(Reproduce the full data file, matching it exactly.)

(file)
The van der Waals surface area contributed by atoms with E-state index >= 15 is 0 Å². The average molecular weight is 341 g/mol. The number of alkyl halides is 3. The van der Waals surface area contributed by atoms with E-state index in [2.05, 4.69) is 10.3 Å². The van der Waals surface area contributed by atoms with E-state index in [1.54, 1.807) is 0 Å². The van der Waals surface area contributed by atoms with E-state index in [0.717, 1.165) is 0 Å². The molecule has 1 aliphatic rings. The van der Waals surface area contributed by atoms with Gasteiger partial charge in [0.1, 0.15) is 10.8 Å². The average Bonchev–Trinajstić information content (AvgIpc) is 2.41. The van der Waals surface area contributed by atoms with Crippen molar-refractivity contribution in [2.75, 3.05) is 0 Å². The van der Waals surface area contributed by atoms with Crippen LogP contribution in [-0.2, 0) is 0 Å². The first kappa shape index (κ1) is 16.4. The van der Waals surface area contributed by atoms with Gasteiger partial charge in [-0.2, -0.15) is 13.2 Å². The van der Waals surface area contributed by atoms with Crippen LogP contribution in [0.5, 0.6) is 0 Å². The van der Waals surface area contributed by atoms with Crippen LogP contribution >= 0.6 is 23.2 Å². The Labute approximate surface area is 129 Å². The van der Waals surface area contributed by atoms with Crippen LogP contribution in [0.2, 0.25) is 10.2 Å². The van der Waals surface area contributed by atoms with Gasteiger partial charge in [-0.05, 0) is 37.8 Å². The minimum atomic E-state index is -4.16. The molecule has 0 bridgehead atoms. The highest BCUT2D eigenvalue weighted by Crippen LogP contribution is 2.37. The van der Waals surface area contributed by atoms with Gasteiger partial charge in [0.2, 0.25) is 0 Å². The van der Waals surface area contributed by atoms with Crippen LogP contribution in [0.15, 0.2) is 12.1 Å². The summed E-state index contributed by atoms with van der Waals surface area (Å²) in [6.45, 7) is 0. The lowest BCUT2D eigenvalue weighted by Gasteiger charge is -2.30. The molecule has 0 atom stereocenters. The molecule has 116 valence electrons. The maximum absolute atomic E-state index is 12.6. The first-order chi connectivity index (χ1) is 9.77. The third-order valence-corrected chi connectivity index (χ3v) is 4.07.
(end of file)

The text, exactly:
The van der Waals surface area contributed by atoms with E-state index >= 15 is 0 Å². The average molecular weight is 341 g/mol. The number of alkyl halides is 3. The van der Waals surface area contributed by atoms with E-state index in [2.05, 4.69) is 10.3 Å². The van der Waals surface area contributed by atoms with E-state index in [1.54, 1.807) is 0 Å². The van der Waals surface area contributed by atoms with E-state index in [0.717, 1.165) is 0 Å². The molecule has 1 aliphatic rings. The van der Waals surface area contributed by atoms with Gasteiger partial charge in [0.1, 0.15) is 10.8 Å². The average Bonchev–Trinajstić information content (AvgIpc) is 2.41. The van der Waals surface area contributed by atoms with Crippen molar-refractivity contribution in [2.75, 3.05) is 0 Å². The van der Waals surface area contributed by atoms with Crippen LogP contribution in [-0.2, 0) is 0 Å². The first kappa shape index (κ1) is 16.4. The van der Waals surface area contributed by atoms with Gasteiger partial charge in [-0.2, -0.15) is 13.2 Å². The van der Waals surface area contributed by atoms with Crippen LogP contribution in [0.5, 0.6) is 0 Å². The van der Waals surface area contributed by atoms with Crippen LogP contribution >= 0.6 is 23.2 Å². The Labute approximate surface area is 129 Å². The van der Waals surface area contributed by atoms with Crippen LogP contribution in [0.2, 0.25) is 10.2 Å². The van der Waals surface area contributed by atoms with Gasteiger partial charge in [-0.05, 0) is 37.8 Å². The minimum atomic E-state index is -4.16. The molecule has 0 bridgehead atoms. The highest BCUT2D eigenvalue weighted by Crippen LogP contribution is 2.37. The van der Waals surface area contributed by atoms with Gasteiger partial charge in [0.2, 0.25) is 0 Å². The van der Waals surface area contributed by atoms with Crippen LogP contribution in [0.15, 0.2) is 12.1 Å². The summed E-state index contributed by atoms with van der Waals surface area (Å²) in [6.45, 7) is 0. The lowest BCUT2D eigenvalue weighted by Gasteiger charge is -2.30. The molecule has 0 atom stereocenters. The molecule has 116 valence electrons. The maximum absolute atomic E-state index is 12.6. The first-order chi connectivity index (χ1) is 9.77. The third-order valence-corrected chi connectivity index (χ3v) is 4.07.